The 12-week period was also seen to be insufficient to 'effectively link' clients into existing service provision in the vast majority of areas. This was partly because Transitional Care staff were unable to action much of the care plan until the client was liberated or, in the case of ex-prisoners having no fixed abode, until s/he was allocated a place in a hostel or B&B.
Housing and drug services were most in demand. With the exceptions of Grampian, Ayrshire, Dumfries and Galloway and the Borders, areas were considered to have an adequate range of services, but these did not have the capacity to deal with client demand. Waiting lists for substitute prescribing varied between areas from 6/7 weeks to over one year. Clients were reported often to be back in prison before they had been effectively linked into services. Housing services were thought to have improved as a result of recent legislative changes, but there remained a lack of supported accommodation and a lack of housing support workers.
The context of Transitional Care
There was general agreement as to the aims of Transitional Care among the various stakeholders, although awareness of and support for the initiative was reported to vary across prison establishments. Other agencies were said at times by staff to have been hostile towards the initiative, which they feared might 'poach' their clients, or, conversely, increase their caseloads. A lack of early consultation with statutory agencies was thought to have resulted in a lack of co-operation, especially from social work departments.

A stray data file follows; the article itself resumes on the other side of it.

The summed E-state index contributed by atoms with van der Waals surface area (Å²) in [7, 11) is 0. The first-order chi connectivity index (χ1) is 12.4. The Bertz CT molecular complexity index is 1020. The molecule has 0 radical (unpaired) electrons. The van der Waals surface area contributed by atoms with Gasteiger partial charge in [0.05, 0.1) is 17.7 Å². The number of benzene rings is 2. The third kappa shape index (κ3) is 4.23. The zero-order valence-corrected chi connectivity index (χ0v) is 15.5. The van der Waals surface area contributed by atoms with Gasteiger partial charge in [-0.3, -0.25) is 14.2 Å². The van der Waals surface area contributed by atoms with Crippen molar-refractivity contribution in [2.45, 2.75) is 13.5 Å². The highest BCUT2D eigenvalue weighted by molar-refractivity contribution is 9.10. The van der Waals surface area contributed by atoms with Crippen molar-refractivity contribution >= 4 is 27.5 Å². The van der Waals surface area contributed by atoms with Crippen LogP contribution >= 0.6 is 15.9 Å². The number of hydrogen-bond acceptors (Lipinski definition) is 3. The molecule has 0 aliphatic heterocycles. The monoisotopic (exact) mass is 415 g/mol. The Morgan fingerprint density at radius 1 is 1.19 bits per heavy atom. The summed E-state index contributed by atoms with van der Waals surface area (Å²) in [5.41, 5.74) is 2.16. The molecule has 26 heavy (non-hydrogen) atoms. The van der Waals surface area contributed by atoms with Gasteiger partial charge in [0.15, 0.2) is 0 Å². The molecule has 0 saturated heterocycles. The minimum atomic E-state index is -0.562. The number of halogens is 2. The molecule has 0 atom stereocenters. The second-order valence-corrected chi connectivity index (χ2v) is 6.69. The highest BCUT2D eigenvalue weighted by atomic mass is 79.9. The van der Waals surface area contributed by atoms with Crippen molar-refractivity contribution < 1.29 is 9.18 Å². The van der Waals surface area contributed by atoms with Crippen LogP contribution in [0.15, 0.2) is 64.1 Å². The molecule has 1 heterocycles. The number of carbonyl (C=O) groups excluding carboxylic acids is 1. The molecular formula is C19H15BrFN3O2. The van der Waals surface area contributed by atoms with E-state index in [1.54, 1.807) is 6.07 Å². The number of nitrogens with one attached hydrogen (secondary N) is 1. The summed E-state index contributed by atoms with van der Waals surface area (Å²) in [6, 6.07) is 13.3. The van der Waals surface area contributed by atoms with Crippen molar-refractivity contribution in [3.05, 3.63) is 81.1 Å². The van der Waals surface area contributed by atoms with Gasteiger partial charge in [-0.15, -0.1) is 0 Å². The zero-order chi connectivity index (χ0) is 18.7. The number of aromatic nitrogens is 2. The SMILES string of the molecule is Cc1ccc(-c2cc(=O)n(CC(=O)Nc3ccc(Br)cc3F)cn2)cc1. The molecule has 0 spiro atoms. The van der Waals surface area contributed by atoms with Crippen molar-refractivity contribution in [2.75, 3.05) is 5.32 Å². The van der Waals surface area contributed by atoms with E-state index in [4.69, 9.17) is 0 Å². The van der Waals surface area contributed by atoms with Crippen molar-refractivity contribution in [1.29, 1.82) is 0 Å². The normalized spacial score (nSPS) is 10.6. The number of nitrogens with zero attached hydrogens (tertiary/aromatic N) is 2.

Based on these early findings, it would seem that the effectiveness of the Transitional Care service was affected by a number of internal and external factors such as the prisoner's outstanding charges, the complex management and staffing structure and the amount of administration that was required. It was also constrained by the existence and accessibility of services in the community.
It is inevitable, however, that an initiative as complex and ambitious as Transitional Care will encounter some areas of difficulty in its early stages. The training provided for staff was generally viewed positively and offered an opportunity to contribute to the ongoing development of Transitional Care. Moreover many of the issues highlighted by the evaluation are being addressed by SPS in their on-going development of Prison Addiction Services (including Transitional Care).
The next Interim Report of the Transitional Care evaluation will present findings from a survey of, and in-depth interviews with, ex-prisoners who participated in Transitional Care. This will be available in June 2004.
1. With the exception of some Cranstoun staff who are based in prisons but who also provide a Transitional Care service in the community.